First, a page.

Gittins believes the main drivers for better utilisation of supply chain-related data are improved performance, visibility and cooperation. "The better all the people involved in the supply chain are able to cooperate though the more efficient use of data, the greater will be the business and operational benefits for the company," he said. "Improved processes can also have a large impact on cost control and profitability which is key in supply chain organisations where margins are often very tight."

Making the connection

Have ways of best integrating WMS with other systems developed to any notable degree over the past year or two? Hampson believes that the requirement for seamless, real-time solutions is on the increase as customers are forever seeking the tighter, integrated seamless solution as opposed to batched/timed uploads – thus providing data transfer dynamically and enabling clients to see updates in up to the second, real-time mode. He added that BEC is also seeing the uptake of leasing as opposed to capex requirement within this technology space, and believes this to be a positive financial step forward for both the suppliers and customers alike.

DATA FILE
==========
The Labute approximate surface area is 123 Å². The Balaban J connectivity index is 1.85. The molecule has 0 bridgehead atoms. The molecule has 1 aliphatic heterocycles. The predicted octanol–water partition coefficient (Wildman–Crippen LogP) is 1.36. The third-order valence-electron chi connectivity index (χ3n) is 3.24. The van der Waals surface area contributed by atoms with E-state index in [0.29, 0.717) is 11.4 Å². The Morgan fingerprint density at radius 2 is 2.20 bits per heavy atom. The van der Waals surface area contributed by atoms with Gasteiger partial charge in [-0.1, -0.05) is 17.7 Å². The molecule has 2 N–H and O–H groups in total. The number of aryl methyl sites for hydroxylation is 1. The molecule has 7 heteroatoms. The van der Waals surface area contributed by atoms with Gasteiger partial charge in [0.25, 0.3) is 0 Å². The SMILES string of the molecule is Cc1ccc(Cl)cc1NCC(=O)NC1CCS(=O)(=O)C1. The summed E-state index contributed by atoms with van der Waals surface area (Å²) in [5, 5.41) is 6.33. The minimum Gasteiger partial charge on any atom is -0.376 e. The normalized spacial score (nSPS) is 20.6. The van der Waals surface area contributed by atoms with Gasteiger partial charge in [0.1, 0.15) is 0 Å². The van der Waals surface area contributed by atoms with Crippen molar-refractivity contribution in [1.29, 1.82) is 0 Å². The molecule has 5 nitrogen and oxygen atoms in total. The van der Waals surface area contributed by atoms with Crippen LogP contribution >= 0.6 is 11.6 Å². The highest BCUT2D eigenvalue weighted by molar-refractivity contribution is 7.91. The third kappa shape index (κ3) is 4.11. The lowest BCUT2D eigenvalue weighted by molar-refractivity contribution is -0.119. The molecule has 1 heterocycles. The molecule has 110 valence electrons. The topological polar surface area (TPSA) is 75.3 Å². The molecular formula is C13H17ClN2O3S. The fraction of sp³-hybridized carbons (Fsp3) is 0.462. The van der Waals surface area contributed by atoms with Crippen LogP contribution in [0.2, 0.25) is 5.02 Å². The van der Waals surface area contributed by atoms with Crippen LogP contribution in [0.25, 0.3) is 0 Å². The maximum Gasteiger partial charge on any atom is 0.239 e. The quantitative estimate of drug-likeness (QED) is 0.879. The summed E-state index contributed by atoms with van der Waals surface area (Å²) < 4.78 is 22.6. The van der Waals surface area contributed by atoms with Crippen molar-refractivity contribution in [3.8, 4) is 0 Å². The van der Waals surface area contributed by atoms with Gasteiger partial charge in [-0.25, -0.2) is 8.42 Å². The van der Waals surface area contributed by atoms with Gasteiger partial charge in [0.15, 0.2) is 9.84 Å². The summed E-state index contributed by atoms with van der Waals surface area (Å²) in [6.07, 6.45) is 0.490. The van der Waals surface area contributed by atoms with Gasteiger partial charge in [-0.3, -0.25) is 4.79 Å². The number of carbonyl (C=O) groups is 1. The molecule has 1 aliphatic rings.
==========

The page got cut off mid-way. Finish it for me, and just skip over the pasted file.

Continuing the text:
Kay reflects that system interfacing has always been the area that has required customised code, and he believes that hasn't really changed. "Better specifications and tools like XML schemas have meant that defining the interfaces is much improved, but in reality you rarely come across two identical interfaces even when dealing with two ERP implementations from the same supplier," he said. "Having comprehensive and clearly defined interface requirements for the WMS at least means that faced with the same from the ERP supplier it should just be a case of mapping the data rather than writing something new."